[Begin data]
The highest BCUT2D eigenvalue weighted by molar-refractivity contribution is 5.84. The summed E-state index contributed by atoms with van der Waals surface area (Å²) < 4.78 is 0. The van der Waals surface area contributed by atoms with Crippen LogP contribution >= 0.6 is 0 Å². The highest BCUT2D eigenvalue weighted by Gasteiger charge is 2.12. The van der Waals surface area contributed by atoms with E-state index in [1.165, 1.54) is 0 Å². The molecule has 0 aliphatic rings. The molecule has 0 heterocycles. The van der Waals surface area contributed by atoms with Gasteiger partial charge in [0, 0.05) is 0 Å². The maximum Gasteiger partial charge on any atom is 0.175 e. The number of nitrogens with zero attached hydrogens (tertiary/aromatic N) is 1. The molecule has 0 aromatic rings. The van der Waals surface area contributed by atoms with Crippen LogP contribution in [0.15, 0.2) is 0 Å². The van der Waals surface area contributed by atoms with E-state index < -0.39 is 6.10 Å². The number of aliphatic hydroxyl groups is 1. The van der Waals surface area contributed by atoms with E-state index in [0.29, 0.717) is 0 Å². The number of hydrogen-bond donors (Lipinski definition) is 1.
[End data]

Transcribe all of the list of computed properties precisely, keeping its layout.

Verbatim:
The highest BCUT2D eigenvalue weighted by molar-refractivity contribution is 5.84. The summed E-state index contributed by atoms with van der Waals surface area (Å²) < 4.78 is 0. The van der Waals surface area contributed by atoms with Crippen LogP contribution >= 0.6 is 0 Å². The highest BCUT2D eigenvalue weighted by Gasteiger charge is 2.12. The van der Waals surface area contributed by atoms with E-state index in [1.165, 1.54) is 0 Å². The molecule has 0 aliphatic rings. The molecule has 0 heterocycles. The van der Waals surface area contributed by atoms with Gasteiger partial charge in [0, 0.05) is 0 Å². The maximum Gasteiger partial charge on any atom is 0.175 e. The number of nitrogens with zero attached hydrogens (tertiary/aromatic N) is 1. The molecule has 0 aromatic rings. The van der Waals surface area contributed by atoms with Crippen LogP contribution in [0.15, 0.2) is 0 Å². The van der Waals surface area contributed by atoms with E-state index < -0.39 is 6.10 Å². The number of aliphatic hydroxyl groups is 1. The van der Waals surface area contributed by atoms with E-state index in [0.29, 0.717) is 0 Å². The number of hydrogen-bond donors (Lipinski definition) is 1.